Acupuncture has been used to treat pain in cancer sufferers with a good deal of success; Dr J Filshie, an anaesthetist at the Royal Marsden Hospital, has published several papers on this. Experience at RLHH has also been good. Patients may require quite frequent treatment and the intervals tend to get shorter as the disease progresses. Of course, patients with cancer can have musculoskeletal pain just like other people, and this can be treated in the usual way.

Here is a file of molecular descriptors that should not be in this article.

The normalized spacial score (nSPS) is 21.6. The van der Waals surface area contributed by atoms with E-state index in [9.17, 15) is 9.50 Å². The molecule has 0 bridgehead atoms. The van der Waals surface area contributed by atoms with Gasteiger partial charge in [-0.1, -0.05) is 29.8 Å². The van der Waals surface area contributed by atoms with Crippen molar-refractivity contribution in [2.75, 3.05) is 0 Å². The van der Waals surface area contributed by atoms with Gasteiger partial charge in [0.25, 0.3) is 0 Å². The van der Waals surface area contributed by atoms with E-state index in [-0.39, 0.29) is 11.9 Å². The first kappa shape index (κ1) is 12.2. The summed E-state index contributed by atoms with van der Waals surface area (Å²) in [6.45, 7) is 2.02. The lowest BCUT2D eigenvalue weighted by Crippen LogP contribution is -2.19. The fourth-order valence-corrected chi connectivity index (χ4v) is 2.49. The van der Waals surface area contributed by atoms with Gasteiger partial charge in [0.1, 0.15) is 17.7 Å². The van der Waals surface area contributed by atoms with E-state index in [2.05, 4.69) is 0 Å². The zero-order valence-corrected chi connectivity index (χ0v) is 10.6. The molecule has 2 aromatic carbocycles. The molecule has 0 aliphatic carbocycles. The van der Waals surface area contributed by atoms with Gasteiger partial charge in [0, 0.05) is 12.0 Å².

A report has appeared recently (Johansson et al., 1993) describing the use of acupuncture to improve the outcome in patients who have suffered stroke. 78 patients with severe hemiparesis were randomly allocated to twice-weekly acupuncture or daily physiotherapy and occupational therapy. Patients given acupuncture recovered faster and to a larger extent than the controls. Two years later the 48 survivors were reassessed for postural control; those who had received acupuncture had significantly better control. The authors comment that acupuncture is merely one method of providing sensory stimulation and other forms, such as TENS, should also be studied.